Greta Thunberg is already the world’s most recognizable environmentalist.
“Greta [Thunberg] has had an impact more than all the other environmentalists in the world put together. Just a child, the innocence of her message, she cuts through it all.”
— Environmentalist David Suzuki to CBC
Their aggressive approach makes complacency a more difficult option.
“As you grow older — I’m 37 — you start to numb to some of the violation. And I don’t want to be numb. I want to stay, I think, in that harder and braver space, that brokenhearted place. And I’m really feeling inspired and informed by the lens that’s being used by youth leadership.” — Sarah Myhre, Slate
They have wisely included other social justice issues in their platform.
“Demands for a livable wage, like demands for a habitable planet, are unlikely to be granted by a class of elites for whom the status quo is working out pretty well. All the more reason, then, that these demands be made forcefully by a unified coalition of young people, workers, and others who have a stake in changing the future.”
— Morgan Baskin, Vice
Youth activists highlight the emptiness of arguments against environmentalism.
“Just by doing her thing, Thunberg has exposed the way climate-change deniers hide behind their unearned privileges to assert themselves as authorities on a topic where they are literally denying basic scientific facts.” — Amanda Marcotte, Salon
It may be too late by the time young people replace older voters.
“...there’s no time to get rid of all the old people or build a whole new system. The movement has got to throw itself against this system, which is built not to move. It must become unstoppable.” — Dave Roberts, Vox
Politicians may prove incapable of acting at the scale young activists demand.
“If anything, the Monday summit meeting, coming on the heels of huge youth protests worldwide, showed the vast distance between the urgency of climate action and the limits of diplomacy.” — Somini Sengupta, New York Times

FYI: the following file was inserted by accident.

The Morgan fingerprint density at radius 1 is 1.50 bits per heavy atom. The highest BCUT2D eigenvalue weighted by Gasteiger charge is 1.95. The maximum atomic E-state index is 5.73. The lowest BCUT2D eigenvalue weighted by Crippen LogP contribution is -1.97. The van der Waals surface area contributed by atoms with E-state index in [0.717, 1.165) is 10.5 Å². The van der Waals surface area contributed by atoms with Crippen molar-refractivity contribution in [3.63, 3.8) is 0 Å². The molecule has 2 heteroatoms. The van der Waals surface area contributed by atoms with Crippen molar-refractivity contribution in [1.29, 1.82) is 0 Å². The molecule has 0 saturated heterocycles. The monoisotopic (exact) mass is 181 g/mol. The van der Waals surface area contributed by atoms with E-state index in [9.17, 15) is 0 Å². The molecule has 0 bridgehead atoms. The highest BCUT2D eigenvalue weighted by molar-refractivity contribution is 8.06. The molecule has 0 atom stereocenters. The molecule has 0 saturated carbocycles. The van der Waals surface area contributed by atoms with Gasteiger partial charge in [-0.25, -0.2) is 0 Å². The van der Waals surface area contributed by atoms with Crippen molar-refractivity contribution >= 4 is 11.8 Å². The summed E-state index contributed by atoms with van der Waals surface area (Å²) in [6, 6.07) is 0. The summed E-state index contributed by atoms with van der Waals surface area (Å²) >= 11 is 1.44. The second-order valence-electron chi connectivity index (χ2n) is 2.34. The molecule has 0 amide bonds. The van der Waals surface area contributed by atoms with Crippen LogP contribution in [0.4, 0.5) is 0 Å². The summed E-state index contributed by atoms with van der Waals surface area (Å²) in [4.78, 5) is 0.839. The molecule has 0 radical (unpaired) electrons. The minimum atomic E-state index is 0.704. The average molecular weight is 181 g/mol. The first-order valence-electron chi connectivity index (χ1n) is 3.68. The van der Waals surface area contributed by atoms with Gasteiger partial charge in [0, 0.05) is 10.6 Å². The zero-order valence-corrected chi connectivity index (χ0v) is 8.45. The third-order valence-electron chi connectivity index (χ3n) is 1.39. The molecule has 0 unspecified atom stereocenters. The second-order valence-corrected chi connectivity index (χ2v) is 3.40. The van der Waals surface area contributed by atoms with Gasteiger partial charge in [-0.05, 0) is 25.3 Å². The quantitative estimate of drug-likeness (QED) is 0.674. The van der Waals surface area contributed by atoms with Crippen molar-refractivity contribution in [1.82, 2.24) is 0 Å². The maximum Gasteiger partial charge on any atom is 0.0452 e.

Criticism alone can’t fix things.
“So long as we favor exhortation to act in the absence of practical actions that can meet real-world tests of policy and politics, climate change will continue to be a potent political symbol, but with little connection to actual decarbonization of the global economy.” — Roger Pielke, Forbes
Young people alone won’t be able to produce change.
“It is our future that is at stake. But it is not only young people’s job to preserve the world we will — hopefully — grow old in; it is equally the job of those generations who put it at risk.” — Johanna Roth, Tennessean
Antagonizing older generations will prevent them from joining the cause.
“Many older people resent being blamed for the climate crisis. Even if you agree that we should take our share of responsibility, what matters most now is clearing up the mess, not squabbling over who caused it.” — Julian Baggini, The Guardian
World leaders will ignore them.
“Greta is right about one thing. The chances are virtually nil that the governments of the world will do as she asks.” — Niall Ferguson, Boston Globe
Protests are meaningless without substantive action.
“School strikes and colorful placards alone will not undo global warming.” — Felix Steiner, Deutsche Welle
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Cover thumbnail photo illustration: Yahoo News; photo: Stephanie Keith/Getty Images